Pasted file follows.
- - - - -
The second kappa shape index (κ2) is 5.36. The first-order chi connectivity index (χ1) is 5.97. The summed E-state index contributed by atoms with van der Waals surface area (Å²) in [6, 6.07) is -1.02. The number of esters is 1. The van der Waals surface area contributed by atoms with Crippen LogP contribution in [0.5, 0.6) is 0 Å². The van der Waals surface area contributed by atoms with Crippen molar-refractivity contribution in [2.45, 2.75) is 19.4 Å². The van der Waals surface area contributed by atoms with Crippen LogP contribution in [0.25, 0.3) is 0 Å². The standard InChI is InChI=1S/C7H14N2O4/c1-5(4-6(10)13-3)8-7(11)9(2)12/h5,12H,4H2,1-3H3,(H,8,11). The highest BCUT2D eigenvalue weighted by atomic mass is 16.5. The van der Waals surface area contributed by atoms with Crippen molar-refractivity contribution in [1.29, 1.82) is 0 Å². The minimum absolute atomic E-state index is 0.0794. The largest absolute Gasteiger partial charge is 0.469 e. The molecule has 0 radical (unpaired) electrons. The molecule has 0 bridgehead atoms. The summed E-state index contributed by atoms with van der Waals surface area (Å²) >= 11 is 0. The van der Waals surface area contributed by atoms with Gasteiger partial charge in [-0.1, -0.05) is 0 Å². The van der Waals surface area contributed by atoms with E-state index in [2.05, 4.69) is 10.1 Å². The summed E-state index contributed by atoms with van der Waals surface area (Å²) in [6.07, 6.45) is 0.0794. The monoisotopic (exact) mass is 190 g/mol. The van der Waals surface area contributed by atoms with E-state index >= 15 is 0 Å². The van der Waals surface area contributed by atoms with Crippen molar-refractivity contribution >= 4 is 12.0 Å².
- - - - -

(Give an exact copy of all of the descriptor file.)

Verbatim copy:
The second kappa shape index (κ2) is 5.36. The first-order chi connectivity index (χ1) is 5.97. The summed E-state index contributed by atoms with van der Waals surface area (Å²) in [6, 6.07) is -1.02. The number of esters is 1. The van der Waals surface area contributed by atoms with Crippen LogP contribution in [0.5, 0.6) is 0 Å². The van der Waals surface area contributed by atoms with Crippen molar-refractivity contribution in [2.45, 2.75) is 19.4 Å². The van der Waals surface area contributed by atoms with Crippen LogP contribution in [0.25, 0.3) is 0 Å². The standard InChI is InChI=1S/C7H14N2O4/c1-5(4-6(10)13-3)8-7(11)9(2)12/h5,12H,4H2,1-3H3,(H,8,11). The highest BCUT2D eigenvalue weighted by atomic mass is 16.5. The van der Waals surface area contributed by atoms with Crippen molar-refractivity contribution in [1.29, 1.82) is 0 Å². The minimum absolute atomic E-state index is 0.0794. The largest absolute Gasteiger partial charge is 0.469 e. The molecule has 0 radical (unpaired) electrons. The molecule has 0 bridgehead atoms. The summed E-state index contributed by atoms with van der Waals surface area (Å²) >= 11 is 0. The van der Waals surface area contributed by atoms with Gasteiger partial charge in [-0.1, -0.05) is 0 Å². The van der Waals surface area contributed by atoms with E-state index in [2.05, 4.69) is 10.1 Å². The summed E-state index contributed by atoms with van der Waals surface area (Å²) in [6.07, 6.45) is 0.0794. The monoisotopic (exact) mass is 190 g/mol. The van der Waals surface area contributed by atoms with E-state index >= 15 is 0 Å². The van der Waals surface area contributed by atoms with Crippen molar-refractivity contribution >= 4 is 12.0 Å².